Amazing. He quotes the part of nature’s law and nature’s god, an expressly deistic phrasing, meant explicitly as a non-Christian basis for government, and somehow concludes that it means Jesus.

  • Michael Heath

    pixiedust writes:

    Nitrogen, phosphorus, etc. is making its way to the Chesapeake Bay. We’ve been trying for decades to “save the bay”

    I learned of this reading James Michener’s book on Chesapeake Bay. He published that book in 1978 where I read it several years later. Mr. Michener was a gateway from me reading fiction to non-fiction.

  • grumpyoldfart

    Democrats won’t win the Presidency every time. Eventually one of these clowns will get the top job.

    And he’ll take you so far back into the Dark Ages you won’t even know you had Founding Fathers.

  • Sastra

    Firstly, the enactment must not violate what our Founders, in the Declaration of Independence, called “the laws of Nature and of Nature’s God.” Another way of saying this is that an enactment must not violate God’s law.

    No, that is not another way of saying it. The Founders intended to more or less equate the two, in that God’s nature was embodied in His creation and thus you could find out about God’s nature simply by consulting nature alone (ie without Special Revelation.) Are people born with signs around their necks saying “no gay marriage?” Ok, looks like nature is neutral here.

    For example, an enactment that allowed the taking of innocent life would violate God’s Commandment “Thou shalt not murder,” and would, therefore, not constitute a law – even if it were enacted and signed.

    I’m sorry, this is gibberish. “Murder” is killing which is wrong by definition. People argue over what sorts of killings are wrong (murder) and which sorts are okay (not murder.) A commandment which says “thou shalt not murder” is empty. Sure. Now tell us where that line is.

    No country would or could make a law allowing ‘murder.’ Once it’s allowed, people can legitimately argue that it’s not wrong.

  • Michael Heath

    Al Dente writes:

    The Declaration of Independence was a political and propaganda document. It has no standing as a legal document, unlike the Constitution.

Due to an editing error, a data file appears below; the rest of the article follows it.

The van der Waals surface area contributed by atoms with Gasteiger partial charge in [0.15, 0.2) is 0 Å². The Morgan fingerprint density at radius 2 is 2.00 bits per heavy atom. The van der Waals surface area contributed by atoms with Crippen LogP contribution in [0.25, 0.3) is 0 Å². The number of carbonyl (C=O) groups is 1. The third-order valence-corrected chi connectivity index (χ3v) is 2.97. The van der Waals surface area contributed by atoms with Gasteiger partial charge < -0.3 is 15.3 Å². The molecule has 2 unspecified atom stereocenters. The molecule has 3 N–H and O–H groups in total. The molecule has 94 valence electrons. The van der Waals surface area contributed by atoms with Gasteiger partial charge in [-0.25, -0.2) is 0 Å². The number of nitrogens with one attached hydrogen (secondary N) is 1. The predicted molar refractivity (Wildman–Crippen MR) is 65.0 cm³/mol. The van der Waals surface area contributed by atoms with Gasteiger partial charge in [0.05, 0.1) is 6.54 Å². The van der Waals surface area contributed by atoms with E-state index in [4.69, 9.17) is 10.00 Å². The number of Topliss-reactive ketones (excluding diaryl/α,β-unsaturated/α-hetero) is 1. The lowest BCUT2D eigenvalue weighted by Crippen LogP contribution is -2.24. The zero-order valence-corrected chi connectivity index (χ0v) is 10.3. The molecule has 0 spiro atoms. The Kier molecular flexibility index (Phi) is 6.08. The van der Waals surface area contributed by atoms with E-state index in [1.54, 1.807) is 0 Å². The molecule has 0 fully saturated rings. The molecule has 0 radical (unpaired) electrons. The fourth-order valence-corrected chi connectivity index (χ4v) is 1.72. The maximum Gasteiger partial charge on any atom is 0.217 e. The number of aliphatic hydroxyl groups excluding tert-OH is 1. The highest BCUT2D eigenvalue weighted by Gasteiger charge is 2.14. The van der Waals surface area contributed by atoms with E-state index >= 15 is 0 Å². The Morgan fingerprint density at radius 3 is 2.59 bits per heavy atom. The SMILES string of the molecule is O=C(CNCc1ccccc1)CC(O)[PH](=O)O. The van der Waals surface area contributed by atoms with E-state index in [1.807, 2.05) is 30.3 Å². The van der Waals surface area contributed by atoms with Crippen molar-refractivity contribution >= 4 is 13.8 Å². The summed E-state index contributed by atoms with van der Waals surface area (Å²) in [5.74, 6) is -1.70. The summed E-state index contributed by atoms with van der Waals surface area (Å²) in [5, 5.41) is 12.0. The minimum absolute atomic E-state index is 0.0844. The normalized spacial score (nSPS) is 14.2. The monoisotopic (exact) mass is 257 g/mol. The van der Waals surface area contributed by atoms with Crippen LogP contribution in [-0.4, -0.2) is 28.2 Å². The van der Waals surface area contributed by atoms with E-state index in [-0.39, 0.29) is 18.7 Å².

This is a strawman; it’s defectively narrow description of the DofI where it fails to acknowledge how some constitutional experts use the DofI.

    The D of I provides a contextual standard within which some interpret the Constitution. That’s key in the U.S. since our Constitution isn’t structured like statutory laws like say, Germany’s is. Instead it’s structured around principles which require interpretation where our improving understanding of reality causes us to evolve our understanding of what is just.

    Michael Peroutka’s argument fails not because he references the DofI. Instead it fails because he makes a massive non sequitur by leaping from “the laws of nature and nature’s god” to his convenient interpretation of the Bible. He also fails by ignoring this passage from the DofI:

    . . . that all men are created equal, that they are endowed by their Creator with certain unalienable Rights, that among these are Life, Liberty and the pursuit of Happiness.–That to secure these rights, Governments are instituted among Men, deriving their just powers from the consent of the governed . . .

    Where ‘nature’s god’ and ‘Creator’ purposefully go un-referenced or un-defined. We can’t get from Peroutka’s point A to his preferred point Z. In fact the consent argument destroys Peroutka’s argument.

    However, I can get from my point A to Z on the DofI’s standards to the U.S Constitution. Consider the above passage regarding the DofI’s assertion we possess unalienable rights and demand governance comes from the governed rather than anybody’s holy dogma. Now consider the equal protection and due process clauses to the 14 Amendment of the U.S. Constitution, which is the law of the land: